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He would have gone to the consulate in Dubai for his briefing before going on to the meeting he'd flown here for. By the time he got there, his copy of The Times would have been decidedly sweaty and rumpled. But he would have, of course, remained cool and composed. He was to tell the assembled Sheikhs of the Trucial States that Great Britain's Labour government had decided to cede its colonial role in the administration of all territories east of Suez. They were to have two years to found a nation or whatever it was they wanted to do. But regardless of their decision, the people and government of the United Kingdom were to play no further role in the administration or protection of the Sheikdoms of the Trucial Coast. It was undoubtedly a shameful way to end a close relationship that had spanned well over a hundred years.
I can only imagine the consternation that would have greeted our pebble-glassed visitor's news. The British had long governed the Trucial Coast, providing pretty much all of the tools of administration including defence and foreign policy - defence, at the time, being particularly crucial to the tiny Sheikhdoms that clung to the shores of the Gulf. It was called the Trucial Coast simply because the Sheikhs had all been signatory to the Perpetual Maritime Truce of 1853, following a British campaign to eradicate the endemic maritime piracy in the Gulf. By the end of the century, a further treaty had formalised the British protectorate over the Trucial States.
The bloke in a pinstripe suit would have left a chaotic scene behind him as he headed for the airport. Two years to agree a form of government, write a constitution and build the whole administrative apparatus of a nation state. It was an insane task.
It was made worse by the British government's parliamentary opposition - the Conservatives - who promised they'd reverse the move when they won the election. They lost and their promises came to nothing except wasted time.
Two men were to play a crucial role in the coming two years: the rulers of Abu Dhabi and Dubai respectively - Sheikh Zayed Al Nahyan and Sheikh Rashid Al Maktoum. To this day, Zayed is known to Emiratis as 'Baba Zayed' - the father of the UAE. Both were remarkable men who transitioned from being tribal leaders to the heads of a modern nation state. Alongside them, the rulers of the seven Emirates that made up the Trucial States worked to pull together a single country from a tribal map that looked like a giraffe with measles. Constitutional experts were brought in from Egypt, talks held between rulers not only of the seven trucial emirates, but Oman, Qatar and Bahrain about forming a federation of emirates. A whirlwind of activity started that was to see negotiations about borders and the division of rights and responsibilities from healthcare and education through to foreign policy. Zayed's leadership - and, yes, his deep pockets and ready generosity thanks to Abu Dhabi's oil - were to be critical.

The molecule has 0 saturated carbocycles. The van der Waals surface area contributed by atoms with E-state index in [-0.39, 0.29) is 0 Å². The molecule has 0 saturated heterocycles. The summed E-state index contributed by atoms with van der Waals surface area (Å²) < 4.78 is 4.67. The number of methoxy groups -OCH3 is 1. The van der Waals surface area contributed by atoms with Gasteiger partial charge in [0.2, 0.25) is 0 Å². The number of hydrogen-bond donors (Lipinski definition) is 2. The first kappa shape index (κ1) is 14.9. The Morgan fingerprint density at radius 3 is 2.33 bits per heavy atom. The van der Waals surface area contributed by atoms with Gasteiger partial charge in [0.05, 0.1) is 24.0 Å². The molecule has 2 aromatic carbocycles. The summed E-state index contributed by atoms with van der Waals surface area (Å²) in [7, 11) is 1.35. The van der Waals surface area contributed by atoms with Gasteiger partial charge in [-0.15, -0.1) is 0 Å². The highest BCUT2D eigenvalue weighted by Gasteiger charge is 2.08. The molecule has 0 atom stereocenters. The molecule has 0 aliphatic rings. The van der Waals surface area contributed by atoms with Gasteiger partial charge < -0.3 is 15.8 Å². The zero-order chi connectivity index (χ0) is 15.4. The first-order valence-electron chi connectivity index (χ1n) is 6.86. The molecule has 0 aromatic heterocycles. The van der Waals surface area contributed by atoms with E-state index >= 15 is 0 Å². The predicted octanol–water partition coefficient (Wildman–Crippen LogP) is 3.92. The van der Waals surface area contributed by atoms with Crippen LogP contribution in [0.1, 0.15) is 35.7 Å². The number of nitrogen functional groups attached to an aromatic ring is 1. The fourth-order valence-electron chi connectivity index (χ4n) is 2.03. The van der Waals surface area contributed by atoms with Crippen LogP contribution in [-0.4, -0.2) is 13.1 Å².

It's hard to imagine how dangerous this period was - there were larger forces all around waiting to fill any vacuum the British left. The tiny new fledgling state faced a precarious start.
It'd be fun to see his reaction if he came back today. A former colleague of my Father's was amazed to hear I lived in Dubai. He'd served there during the war. "Dubai? What'd you want to live there for? It's just a bunch of mud huts on a creek" he'd exploded.
Happy National Day, people. I truly wish you all the very best as you celebrate the 42nd birthday of this nation I have called home for the past twenty years.
PS: If you're interested in exploring the history of the UAE, this here book by Frauke Heard Bey is THE definitive work. It's an expensive buy, but worth every penny.